Collection inventory

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Temperance Collection

An inventory of the collection at Syracuse University

Finding aid created by: MRC
Date: 8 Oct 2010

Biographical History

Temperance movements first formed in the United States shortly after the Revolutionary War. Political fragmentation and lack of focus stalled the movement in the early 1800s, but in the 1820s it returned. The American Temperance Society was formed in 1826 and by 1840 there were more than 8,000 local groups with over 1.5 million members, and 18 temperance journals were in publication.

Scope and Contents of the Collection

The Temperance Collection consists of correspondence and printed material relating to the temperance movement in Central New York.

Correspondence consists of a letter from Richard Gallagher of the Washingtonian Temperance Society in Carthage, New York, to Rev. J. Burchard of Belville, Jefferson County, requesting him to lecture to the Society.

Printed material contains constitutions, petitions and a poem. The constitutions include a booklet entitled "Constitution of Rochester Division No. 36, S. of T." and several one-page constitutions for various temperance organizations.

Petitions consists of a number of blank printed petitions to the New York Legislature which temperance advocates could use to solicit signatures. Several of the petitions are tailored for particular groups of petitioners, such as "the undersigned, females of _______ in the county of _____" and "Your petitioners, minors of _____ in the county of _____." Each is addressed to the New York Legislature, and makes various claims about the evils of drink. One reads, in part:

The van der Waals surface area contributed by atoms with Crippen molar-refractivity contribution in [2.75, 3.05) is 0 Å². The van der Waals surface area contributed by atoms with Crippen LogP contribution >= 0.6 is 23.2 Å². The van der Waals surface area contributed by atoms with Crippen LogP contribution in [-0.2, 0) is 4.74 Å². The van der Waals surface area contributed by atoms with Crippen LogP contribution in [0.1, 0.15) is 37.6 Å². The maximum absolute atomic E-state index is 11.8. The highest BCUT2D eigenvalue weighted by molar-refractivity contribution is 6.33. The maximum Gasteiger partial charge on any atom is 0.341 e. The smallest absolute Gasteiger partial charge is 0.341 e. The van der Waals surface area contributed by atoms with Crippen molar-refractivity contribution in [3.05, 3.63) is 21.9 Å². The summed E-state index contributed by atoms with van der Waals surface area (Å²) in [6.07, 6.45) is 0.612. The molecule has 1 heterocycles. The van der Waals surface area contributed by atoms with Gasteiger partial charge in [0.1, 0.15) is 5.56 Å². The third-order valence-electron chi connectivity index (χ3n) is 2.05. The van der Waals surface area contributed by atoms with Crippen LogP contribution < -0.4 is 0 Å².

The public taxes of this county, in 1836, amounted to $37,000, and it is found on rigid examination, that more than $25,000 of this sum were expended in support of paupers, made so by intemperance, and in criminal prosecutions growing out of it...Your Petitioners believe, that most of these expenses would be saved to them, if [the sale of alcohol were made illegal]...they believe that crime would become comparatively unfrequent ; that pauperism...would be nearly or wholly unknown ; and that public and individual health, happiness and wealth, would be inconceivably promoted.

There is also one petition against the opening of mail on the Sabbath.

The poem, by Roswell Peck of Cortland County, New York, is entitled "King Alcohol" ("I daily breathe a poisonous breath / My drink is liquid fire and death...My business to engender strife / And put asunder man and wife").

Arrangement of the Collection

No order.


Access Restrictions:

The majority of our archival and manuscript collections are housed offsite and require advanced notice for retrieval. Researchers are encouraged to contact us in advance concerning the collection material they wish to access for their research.

Use Restrictions:

Written permission must be obtained from SCRC and all relevant rights holders before publishing quotations, excerpts or images from any materials in this collection.

Related Material

See also Sons of Temperance, Waddington, N.Y. Collection and Temperance Society (Tyre, N.Y.) Minute Book. Special Collections Research Center also has a number of temperance-related printed items cataloged in our Rare Books division; please refer to the Classic Catalog to locate these items.

Subject Headings


Temperance -- New York (State)


New York (State) -- Social life and customs.

Genres and Forms

Clippings (information artifacts)

Administrative Information

Preferred Citation

Preferred citation for this material is as follows:

Temperance Collection,
Special Collections Research Center,
Syracuse University Libraries

Acquisition Information

Purchases, 1991, 2010.

Table of Contents


Printed material